It is a previously taboo world of lust, lasciviousness, sexual candour and eroticism.

But now the hidden history of 500 years of Gaelic love, sex and "transgressive" verse is to be brought into the open with a major new compendium of the poetic "subculture".

An Leabhar Liath / The Light Blue Book: 500 years of Gaelic Love and Transgressive verse, to be published in January by Luath Press, features more than 60 poems and lyrics from some of the most candid examples of Gaelic love poetry, chosen by editors Peter Mackay and Iain S Macpherson in a dual-language anthology.

The volume covers candid literary ground from Sorley MacLean back to 15th century, and features ardent love poetry as well as cruder poems that take Gaelic poetry beyond a traditional landscape glens and islands.

Some of the poetry has not been translated into English before and the editors combed Gaelic books, publications and manuscripts, from the popular to the very obscure, covering five centuries of verse, including waulking (making tweed) songs, sheiling (hillside) songs, as well as anti-clerical and anti-courtly rhymes.

The editors say: "Most of the poems and songs can best be seen as bawdy or erotic: they depict sex (or, in lighter moods, love) with differing degrees of explicitness or rudeness.

"If one were to apply the British Board of Film Classification labels to the poems few would actually belong to the 18 category, and many would safely be PG."

There are poems that include frank depictions of male and female genitals, boastful accounts of the size of a man's penis, blood-drinking, the eating of sheep’s testicles, the torture and castration of Mussolini as well as the anonymous ‘Ailean Dubh à Lòchaidh’, in which a woman celebrates the survival of her beloved, even though he has stolen her cattle and burnt her oats and barley.

The first poem, from 1510, by Iseabal Ní Mheic Cailéin, Countess of Argyll, begins: 'Listen, everyone in the house,

to the tales that have been written/of the energetic c*cks/with which my heart is smitten.'

The editors note that "a few pieces here might be considered ‘obscene’; this, however, raises the question of what is meant by ‘obscene’ or, indeed, ‘bawdy’ or ‘erotic’."

Waulking or fulling of tweed, the book's introduction says, offered an exclusively female environment in which women could ‘bitch, giggle and lose their inhibitions."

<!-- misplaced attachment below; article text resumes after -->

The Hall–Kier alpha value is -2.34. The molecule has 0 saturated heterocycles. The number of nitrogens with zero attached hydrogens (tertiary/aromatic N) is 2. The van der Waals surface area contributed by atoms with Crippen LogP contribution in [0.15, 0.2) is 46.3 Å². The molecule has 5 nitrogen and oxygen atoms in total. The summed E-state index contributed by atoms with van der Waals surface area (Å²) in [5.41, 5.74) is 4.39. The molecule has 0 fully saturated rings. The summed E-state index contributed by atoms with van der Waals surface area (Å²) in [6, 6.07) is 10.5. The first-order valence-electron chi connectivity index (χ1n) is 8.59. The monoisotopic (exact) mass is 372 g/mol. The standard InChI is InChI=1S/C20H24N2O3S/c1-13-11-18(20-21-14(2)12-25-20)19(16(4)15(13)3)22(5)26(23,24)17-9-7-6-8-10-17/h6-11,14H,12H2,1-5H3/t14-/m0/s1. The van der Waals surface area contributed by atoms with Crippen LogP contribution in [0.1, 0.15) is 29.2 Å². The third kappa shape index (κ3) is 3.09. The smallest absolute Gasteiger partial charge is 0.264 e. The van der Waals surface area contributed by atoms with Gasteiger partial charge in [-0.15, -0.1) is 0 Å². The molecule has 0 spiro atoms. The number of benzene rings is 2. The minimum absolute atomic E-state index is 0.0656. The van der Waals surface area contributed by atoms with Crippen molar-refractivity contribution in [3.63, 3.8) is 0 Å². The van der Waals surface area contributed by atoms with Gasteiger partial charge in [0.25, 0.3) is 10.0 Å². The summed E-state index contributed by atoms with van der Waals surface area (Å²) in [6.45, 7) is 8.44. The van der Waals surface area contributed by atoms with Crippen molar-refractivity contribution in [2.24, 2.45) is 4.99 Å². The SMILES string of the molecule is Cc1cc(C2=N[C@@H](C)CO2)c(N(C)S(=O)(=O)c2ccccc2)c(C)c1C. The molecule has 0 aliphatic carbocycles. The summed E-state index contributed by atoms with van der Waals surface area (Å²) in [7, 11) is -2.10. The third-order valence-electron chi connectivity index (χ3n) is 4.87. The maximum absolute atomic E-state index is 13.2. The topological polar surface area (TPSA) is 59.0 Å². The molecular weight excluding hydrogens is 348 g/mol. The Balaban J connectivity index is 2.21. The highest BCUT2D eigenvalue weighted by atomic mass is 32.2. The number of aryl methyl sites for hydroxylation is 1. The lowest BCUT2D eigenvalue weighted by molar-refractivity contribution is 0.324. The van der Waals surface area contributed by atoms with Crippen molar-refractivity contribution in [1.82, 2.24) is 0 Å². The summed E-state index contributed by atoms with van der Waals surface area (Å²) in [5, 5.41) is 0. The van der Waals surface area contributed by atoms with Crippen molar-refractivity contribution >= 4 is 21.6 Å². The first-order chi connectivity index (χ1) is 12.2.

Dr Mackay, of the University of St Andrews, said: "Certainly in the past, we can see that people were more frank about matters, and they were perfectly able to call a c*ck a c*ck.

"This is certainly the first book of its kind that we know of, it is trying to identify a tradition that not many people know about."

He said the "Balmoral-isation" of the public's view of the Highlands in the 19th century meant that verse of such a kind, also repressed for religious and social reasons, meant that people in poems "were only going to get naked to freeze and die, rather than anything else".

He said the translations, while sometimes impossible to translate directly, try to "register the right level of offence" in the text.

In his introduction, he writes that the greatest [Gaelic] poet of them all, Alexander MacDonald (Alasdair Mac Mhaighstir Alasdair, c1698–c1770) could be "avowedly, exuberantly, excessively rude, (porno)graphic and blue."

In 1829, he notes, the Rev Dr Mackintosh MacKay, once moderator of the general assembly of the Church of Scotland, wished MacDonald’s obscene work destroyed, "as its most deserved fate, we should like to see it burned by the hand of the common executioner".

He adds that there is a "long and healthy tradition – or counter-tradition or subculture – of bawdry, erotic or love poetry that stretches as far back as the age of Ossian.

"This anthology aims to give a glimpse into this tradition, in its breadth and depth, gems, treasures, warts and all."